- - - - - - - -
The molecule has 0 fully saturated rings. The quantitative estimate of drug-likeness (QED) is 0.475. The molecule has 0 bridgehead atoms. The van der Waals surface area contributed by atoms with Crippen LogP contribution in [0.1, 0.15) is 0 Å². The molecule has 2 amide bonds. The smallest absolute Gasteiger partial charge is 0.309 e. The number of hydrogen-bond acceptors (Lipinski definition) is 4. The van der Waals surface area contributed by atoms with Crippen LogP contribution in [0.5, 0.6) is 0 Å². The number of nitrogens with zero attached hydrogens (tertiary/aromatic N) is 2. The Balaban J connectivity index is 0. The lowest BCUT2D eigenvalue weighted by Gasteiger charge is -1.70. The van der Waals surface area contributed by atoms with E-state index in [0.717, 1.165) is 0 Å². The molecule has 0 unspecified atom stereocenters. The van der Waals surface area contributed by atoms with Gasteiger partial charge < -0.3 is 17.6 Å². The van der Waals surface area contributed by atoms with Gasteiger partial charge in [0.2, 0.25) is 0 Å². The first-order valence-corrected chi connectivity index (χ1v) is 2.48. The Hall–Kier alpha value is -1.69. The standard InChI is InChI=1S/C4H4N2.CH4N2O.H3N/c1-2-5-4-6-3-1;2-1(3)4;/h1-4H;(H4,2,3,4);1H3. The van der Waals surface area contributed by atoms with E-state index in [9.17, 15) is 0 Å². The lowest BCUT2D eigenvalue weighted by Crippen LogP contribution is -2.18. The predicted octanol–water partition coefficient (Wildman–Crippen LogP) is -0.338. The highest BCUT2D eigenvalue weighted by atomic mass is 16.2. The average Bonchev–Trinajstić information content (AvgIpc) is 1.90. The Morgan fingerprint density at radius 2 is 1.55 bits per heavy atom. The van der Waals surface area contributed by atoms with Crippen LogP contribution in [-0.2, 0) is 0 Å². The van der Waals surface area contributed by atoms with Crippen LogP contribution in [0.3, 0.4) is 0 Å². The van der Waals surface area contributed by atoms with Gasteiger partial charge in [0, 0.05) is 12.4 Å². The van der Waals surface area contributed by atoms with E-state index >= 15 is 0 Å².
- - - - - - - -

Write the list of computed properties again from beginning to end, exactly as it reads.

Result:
The molecule has 0 fully saturated rings. The quantitative estimate of drug-likeness (QED) is 0.475. The molecule has 0 bridgehead atoms. The van der Waals surface area contributed by atoms with Crippen LogP contribution in [0.1, 0.15) is 0 Å². The molecule has 2 amide bonds. The smallest absolute Gasteiger partial charge is 0.309 e. The number of hydrogen-bond acceptors (Lipinski definition) is 4. The van der Waals surface area contributed by atoms with Crippen LogP contribution in [0.5, 0.6) is 0 Å². The number of nitrogens with zero attached hydrogens (tertiary/aromatic N) is 2. The Balaban J connectivity index is 0. The lowest BCUT2D eigenvalue weighted by Gasteiger charge is -1.70. The van der Waals surface area contributed by atoms with E-state index in [0.717, 1.165) is 0 Å². The molecule has 0 unspecified atom stereocenters. The van der Waals surface area contributed by atoms with Gasteiger partial charge < -0.3 is 17.6 Å². The van der Waals surface area contributed by atoms with Gasteiger partial charge in [0.2, 0.25) is 0 Å². The first-order valence-corrected chi connectivity index (χ1v) is 2.48. The Hall–Kier alpha value is -1.69. The standard InChI is InChI=1S/C4H4N2.CH4N2O.H3N/c1-2-5-4-6-3-1;2-1(3)4;/h1-4H;(H4,2,3,4);1H3. The van der Waals surface area contributed by atoms with E-state index in [9.17, 15) is 0 Å². The lowest BCUT2D eigenvalue weighted by Crippen LogP contribution is -2.18. The predicted octanol–water partition coefficient (Wildman–Crippen LogP) is -0.338. The highest BCUT2D eigenvalue weighted by atomic mass is 16.2. The average Bonchev–Trinajstić information content (AvgIpc) is 1.90. The Morgan fingerprint density at radius 2 is 1.55 bits per heavy atom. The van der Waals surface area contributed by atoms with Crippen LogP contribution in [-0.2, 0) is 0 Å². The van der Waals surface area contributed by atoms with Crippen LogP contribution in [0.3, 0.4) is 0 Å². The van der Waals surface area contributed by atoms with Gasteiger partial charge in [0, 0.05) is 12.4 Å². The van der Waals surface area contributed by atoms with E-state index >= 15 is 0 Å².